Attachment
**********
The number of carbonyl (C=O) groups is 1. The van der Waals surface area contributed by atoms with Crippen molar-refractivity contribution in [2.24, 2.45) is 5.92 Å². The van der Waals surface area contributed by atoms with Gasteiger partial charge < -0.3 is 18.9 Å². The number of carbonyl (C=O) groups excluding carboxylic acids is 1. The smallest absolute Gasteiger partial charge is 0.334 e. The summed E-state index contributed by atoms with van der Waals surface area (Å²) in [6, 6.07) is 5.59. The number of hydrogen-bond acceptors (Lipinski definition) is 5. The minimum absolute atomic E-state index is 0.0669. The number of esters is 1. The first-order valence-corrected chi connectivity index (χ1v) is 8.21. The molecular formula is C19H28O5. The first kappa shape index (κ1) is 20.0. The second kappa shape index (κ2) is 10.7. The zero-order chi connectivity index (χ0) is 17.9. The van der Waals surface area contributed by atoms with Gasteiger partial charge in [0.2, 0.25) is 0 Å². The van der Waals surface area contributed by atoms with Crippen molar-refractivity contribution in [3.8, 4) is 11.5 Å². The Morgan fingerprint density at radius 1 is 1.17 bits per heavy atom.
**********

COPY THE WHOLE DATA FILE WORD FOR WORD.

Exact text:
The number of carbonyl (C=O) groups is 1. The van der Waals surface area contributed by atoms with Crippen molar-refractivity contribution in [2.24, 2.45) is 5.92 Å². The van der Waals surface area contributed by atoms with Gasteiger partial charge < -0.3 is 18.9 Å². The number of carbonyl (C=O) groups excluding carboxylic acids is 1. The smallest absolute Gasteiger partial charge is 0.334 e. The summed E-state index contributed by atoms with van der Waals surface area (Å²) in [6, 6.07) is 5.59. The number of hydrogen-bond acceptors (Lipinski definition) is 5. The minimum absolute atomic E-state index is 0.0669. The number of esters is 1. The first-order valence-corrected chi connectivity index (χ1v) is 8.21. The molecular formula is C19H28O5. The first kappa shape index (κ1) is 20.0. The second kappa shape index (κ2) is 10.7. The zero-order chi connectivity index (χ0) is 17.9. The van der Waals surface area contributed by atoms with Gasteiger partial charge in [0.2, 0.25) is 0 Å². The van der Waals surface area contributed by atoms with Crippen molar-refractivity contribution in [3.8, 4) is 11.5 Å². The Morgan fingerprint density at radius 1 is 1.17 bits per heavy atom.